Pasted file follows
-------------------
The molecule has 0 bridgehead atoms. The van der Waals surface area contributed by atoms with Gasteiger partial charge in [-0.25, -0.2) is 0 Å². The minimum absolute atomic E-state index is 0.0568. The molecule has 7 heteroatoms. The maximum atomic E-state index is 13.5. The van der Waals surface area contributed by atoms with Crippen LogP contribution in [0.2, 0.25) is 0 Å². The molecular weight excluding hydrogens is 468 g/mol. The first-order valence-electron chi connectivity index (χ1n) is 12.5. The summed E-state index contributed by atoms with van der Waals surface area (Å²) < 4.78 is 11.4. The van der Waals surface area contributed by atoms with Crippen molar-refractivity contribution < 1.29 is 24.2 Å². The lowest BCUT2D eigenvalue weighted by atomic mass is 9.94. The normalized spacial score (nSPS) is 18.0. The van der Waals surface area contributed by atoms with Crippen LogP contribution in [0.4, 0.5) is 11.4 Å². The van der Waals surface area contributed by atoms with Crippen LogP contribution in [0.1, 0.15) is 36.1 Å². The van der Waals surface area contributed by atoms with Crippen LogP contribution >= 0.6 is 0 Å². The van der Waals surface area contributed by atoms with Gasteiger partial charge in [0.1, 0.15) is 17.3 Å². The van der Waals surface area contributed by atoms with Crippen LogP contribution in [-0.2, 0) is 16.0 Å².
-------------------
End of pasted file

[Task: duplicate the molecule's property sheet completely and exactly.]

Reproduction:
The molecule has 0 bridgehead atoms. The van der Waals surface area contributed by atoms with Gasteiger partial charge in [-0.25, -0.2) is 0 Å². The minimum absolute atomic E-state index is 0.0568. The molecule has 7 heteroatoms. The maximum atomic E-state index is 13.5. The van der Waals surface area contributed by atoms with Crippen LogP contribution in [0.2, 0.25) is 0 Å². The molecular weight excluding hydrogens is 468 g/mol. The first-order valence-electron chi connectivity index (χ1n) is 12.5. The summed E-state index contributed by atoms with van der Waals surface area (Å²) < 4.78 is 11.4. The van der Waals surface area contributed by atoms with Crippen molar-refractivity contribution < 1.29 is 24.2 Å². The lowest BCUT2D eigenvalue weighted by atomic mass is 9.94. The normalized spacial score (nSPS) is 18.0. The van der Waals surface area contributed by atoms with Crippen LogP contribution in [0.4, 0.5) is 11.4 Å². The van der Waals surface area contributed by atoms with Crippen LogP contribution in [0.1, 0.15) is 36.1 Å². The van der Waals surface area contributed by atoms with Crippen LogP contribution >= 0.6 is 0 Å². The van der Waals surface area contributed by atoms with Gasteiger partial charge in [0.1, 0.15) is 17.3 Å². The van der Waals surface area contributed by atoms with Crippen LogP contribution in [-0.2, 0) is 16.0 Å².